i don't have anything really profound to say about them, other than i am thankful that they are in our life. i'm thankful for the way they love our family - me, jason, and the kids. i'm thankful for the way we love them. i'm thankful for the way we are in each others lives and business. i'm thankful that we can pray together, share communion, go out to lunch, and share a beer. i'm thankful that they have invited us into their lives and that we have invited them into ours.

real community is a great thing. and i love ours.  

super grateful for these people.
*a made up arabic word meaning "not church", which we used to describe our little group that met together, shared a meal, read the Bible, prayed together, and just did life together.

Wednesday, April 3

everyday autism

apparently, hiba got the memo that yesterday was autism awareness day. and she wanted to make sure that i was not left unaware. trust me, sweetie - i'm aware.

but, just in case i wasn't, she decided to take advantage of the day. she's been a little on the mean side to matthias lately, but i thought it was just to him. you know, sibling stuff. well, apparently she has been being mean at school a lot in the last few weeks. getting mad at her friends when they don't play by her rules. hitting when kids interrupt her or don't listen to her directions. and i know - every kid is mean at some point. kids hit. they kick. they bite. they yell. i know.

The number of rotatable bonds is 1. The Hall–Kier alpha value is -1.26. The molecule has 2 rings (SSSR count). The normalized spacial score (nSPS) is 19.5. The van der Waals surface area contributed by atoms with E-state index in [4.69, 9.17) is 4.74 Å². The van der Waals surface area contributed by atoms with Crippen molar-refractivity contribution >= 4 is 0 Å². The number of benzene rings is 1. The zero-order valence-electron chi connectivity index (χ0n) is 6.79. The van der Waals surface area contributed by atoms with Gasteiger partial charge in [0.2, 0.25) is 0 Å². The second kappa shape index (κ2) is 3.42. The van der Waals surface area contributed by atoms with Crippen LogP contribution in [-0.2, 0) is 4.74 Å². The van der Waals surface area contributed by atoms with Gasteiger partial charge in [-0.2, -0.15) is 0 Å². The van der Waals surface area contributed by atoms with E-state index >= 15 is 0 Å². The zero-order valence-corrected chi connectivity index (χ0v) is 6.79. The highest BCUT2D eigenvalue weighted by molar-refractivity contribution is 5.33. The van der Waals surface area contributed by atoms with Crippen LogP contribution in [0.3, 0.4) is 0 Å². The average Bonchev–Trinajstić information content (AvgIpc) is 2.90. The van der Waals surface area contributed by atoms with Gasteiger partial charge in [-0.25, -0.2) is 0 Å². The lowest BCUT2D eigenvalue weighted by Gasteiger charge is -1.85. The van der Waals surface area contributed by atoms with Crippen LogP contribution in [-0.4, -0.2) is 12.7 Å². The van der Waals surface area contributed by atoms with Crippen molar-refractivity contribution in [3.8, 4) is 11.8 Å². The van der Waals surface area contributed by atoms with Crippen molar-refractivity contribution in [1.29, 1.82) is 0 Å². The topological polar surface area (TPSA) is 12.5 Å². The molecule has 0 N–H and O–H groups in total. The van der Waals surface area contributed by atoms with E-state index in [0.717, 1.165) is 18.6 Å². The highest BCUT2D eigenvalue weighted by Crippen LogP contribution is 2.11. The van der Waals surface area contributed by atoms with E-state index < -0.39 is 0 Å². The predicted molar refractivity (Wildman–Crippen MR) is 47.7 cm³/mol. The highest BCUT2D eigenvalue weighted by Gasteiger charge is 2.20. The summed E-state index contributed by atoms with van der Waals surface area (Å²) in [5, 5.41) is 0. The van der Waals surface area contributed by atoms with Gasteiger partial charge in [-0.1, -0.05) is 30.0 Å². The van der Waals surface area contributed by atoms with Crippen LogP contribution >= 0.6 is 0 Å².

but - as hiba's teacher was telling me about how she pushed matthias on the playground and how she punched another kid during playtime (and yes. punched. her words, not mine) - i can see hiba doing it in my head. matthias and the other kid doing something to set her off. interrupting her. saying something over and over to her. not following her rules of the game. and i can see hiba's eyes glass over, her jaw clench, her body starting to shake. i can see the impulse, the rage, the need for control take over. and she snaps.

luckily, she's not very physically strong, and she usually snaps out of it just as quickly as she snaps into it. but for the first time (that i know of), she's snapping with other kids.

and it's different than when matthias gets mad. or when i see other kids get mad at her. it's the look in her eyes where she does not have control, where she is impulsively reacting to a situation and cannot pull herself out. at least not in that brief moment.


we had a long talk about it on the drive home. she knew exactly what she did. she knew exactly what she should have done. but i'm not convinced it will be any different next time.

and then we got home, ate a relatively peaceful dinner thanks to the promise of easter candy, and i fooled myself into thinking that we would have an easy night.

and then - i asked hiba to put her laundry away. that would have been ok, except i gave it to her in a laundry basket. i had folded the kids' clothes on monday night, so i took matthias' out of the basket and put them on the couch for him to put away. and sometimes - but not always, i swear. not. always. - i put hiba's on the couch too, and she puts them away from there. but, if they are already in the basket, and she can use the basket to carry all of her clothes into her room at once, and simply put the clothes from the basket to the dresser, and skip the steps of putting them from the basket onto the couch and from the couch to the dresser - why would you not just put them away from the basket?!?!